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The American Dream

The American Dream

Struggling to find my way through this busy maze, just like these New York taxis, I arrived in this city with many other hopeful and naïve dreamers. ‘The American dream’: so bright, so ambitious, so tantalizing. It was the brightest star of a dreamer’s sky, promising for a better life which couldn’t be bought anywhere else.

The heat of New York was like a mother’s warm embrace to me the first time I placed my tiny, desperate feet upon the American soil. I remember feeling so new; nothing compared to the magnitude of this city. Enamoured by the flamboyance of the giant edifices and cafes, I gladly used to stroll down the streets- a disillusioned fool- almost as if I were happy to be lost, void of any navigation. I was a defenceless ant in front of these colossal giants and any moment I would be devoured mercilessly into an oblivion where dreams never come true; only I didn’t realize it. The city was too incredible, enticing my childlike eyes with colours that never had encountered my sight before. Cacophony of car horns; the screams and swears of New York drivers; frantic typing on old-fashioned typewriters were a melody sung by a fantastical fairy to me that I slept to every night, ignoring the fact that I was so tired. So exhausted.

Suddenly, pushed violently into the reality of my fantasy city, realization poured down on me like hailstones. A realization that only came too late. Searching for a map to find myself, horns threatened to run me over whilst impatient office workers trampled on my unsheltered desires, rushing to enter the closing doors of the lift. The discordance- that I mistook for an orchestra- soon became terrifying cries of an abandoned child.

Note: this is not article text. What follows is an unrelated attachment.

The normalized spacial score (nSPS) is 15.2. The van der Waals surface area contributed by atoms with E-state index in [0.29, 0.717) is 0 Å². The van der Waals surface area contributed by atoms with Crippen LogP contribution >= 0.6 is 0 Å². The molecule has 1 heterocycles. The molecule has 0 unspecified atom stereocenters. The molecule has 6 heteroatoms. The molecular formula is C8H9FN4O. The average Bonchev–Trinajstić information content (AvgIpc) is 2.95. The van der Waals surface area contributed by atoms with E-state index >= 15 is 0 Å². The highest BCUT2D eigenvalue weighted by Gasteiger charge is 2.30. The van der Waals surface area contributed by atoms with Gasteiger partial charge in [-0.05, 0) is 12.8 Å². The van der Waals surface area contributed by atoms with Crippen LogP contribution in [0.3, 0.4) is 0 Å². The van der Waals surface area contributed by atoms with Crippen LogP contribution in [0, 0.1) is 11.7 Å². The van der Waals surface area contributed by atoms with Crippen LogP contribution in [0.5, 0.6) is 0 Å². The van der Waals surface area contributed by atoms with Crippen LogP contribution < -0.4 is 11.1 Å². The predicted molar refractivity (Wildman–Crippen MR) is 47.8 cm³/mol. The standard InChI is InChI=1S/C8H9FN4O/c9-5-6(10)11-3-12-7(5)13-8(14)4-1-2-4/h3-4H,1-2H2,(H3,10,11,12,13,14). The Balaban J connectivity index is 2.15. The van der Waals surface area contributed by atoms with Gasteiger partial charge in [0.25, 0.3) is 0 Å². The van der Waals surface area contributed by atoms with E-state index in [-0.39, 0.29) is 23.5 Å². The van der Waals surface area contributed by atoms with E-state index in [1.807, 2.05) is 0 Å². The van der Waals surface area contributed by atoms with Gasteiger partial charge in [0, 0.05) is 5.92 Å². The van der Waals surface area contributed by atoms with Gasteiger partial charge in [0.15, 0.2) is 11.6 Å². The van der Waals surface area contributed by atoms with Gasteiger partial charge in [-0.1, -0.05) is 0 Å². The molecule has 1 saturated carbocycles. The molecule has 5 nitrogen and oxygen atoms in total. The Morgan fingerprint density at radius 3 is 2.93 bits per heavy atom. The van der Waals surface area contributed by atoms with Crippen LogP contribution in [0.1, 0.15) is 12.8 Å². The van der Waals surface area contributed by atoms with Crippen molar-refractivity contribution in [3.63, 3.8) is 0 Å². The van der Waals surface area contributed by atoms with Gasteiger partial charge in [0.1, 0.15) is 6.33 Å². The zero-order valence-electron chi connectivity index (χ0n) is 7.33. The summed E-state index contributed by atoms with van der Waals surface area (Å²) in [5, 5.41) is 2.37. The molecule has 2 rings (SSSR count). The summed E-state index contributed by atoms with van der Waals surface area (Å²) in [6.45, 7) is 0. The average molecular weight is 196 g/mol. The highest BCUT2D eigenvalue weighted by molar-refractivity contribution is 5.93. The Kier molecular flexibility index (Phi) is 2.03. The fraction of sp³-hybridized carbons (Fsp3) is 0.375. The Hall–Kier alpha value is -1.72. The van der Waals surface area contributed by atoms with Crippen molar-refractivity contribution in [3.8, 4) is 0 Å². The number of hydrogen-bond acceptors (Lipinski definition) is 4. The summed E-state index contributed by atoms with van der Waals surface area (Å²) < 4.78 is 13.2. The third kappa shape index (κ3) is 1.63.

The American dream: a fairy tale stitched by a wicked witch to beguile us who perhaps dream a little too much.

A Lone Soul and His Despair

A Lone Soul and His Despair

On a quiet summer morning, a lone soul went out for a walk. The trees were slowly waking up, their young leaves shying away from the morning light. “The world is mine for these few moments.” He thought as he roamed through the empty streets. The lone soul picked up a flower from the ground that beamed the most under the sunlight and gently placed it in his pocket. The lone soul continued his silent voyage until he reached a lake of scintillating water and sat down on the step leading down to it. He closed his eyes for a moment and opened them again. He thought back to the day when his father had asked him what he wanted to do in life and how he had no answer prepared. That question played on his mind for several days like a broken, old record and he hated himself for losing to such a simple ask. The lone soul felt agitated and closed his eyes again. But this time he didn’t open them. Rather, he thought back to the day he fell in love for the first time. The left side of his mouth curved up slightly at this charming thought. He remembered how the girl was a few years younger than him and had eyes like a hypnotizing black night, and had lips like rose petals that GOD had sculpted with His own hands. The young girl had no name, but he called her ‘Gentle Night’ because he would imagine that his pillow was her lap that he laid his head on, and the night sky that he surrendered himself to was her eyes, and the whistling wind was the melody of her laughter. “I wish I could touch her, her soft fingers brushing against the skin of my palms. How complete I would feel.” The lone soul basked in this warm, whimsical thought and gently opened his eyes. A small bird flew by. He marvelled at the bird’s freedom and began to feel caged again. He stood up, breathless. He walked away from the lake and to a nearby mosque, where he prayed to GOD. The lone soul let his heart speak: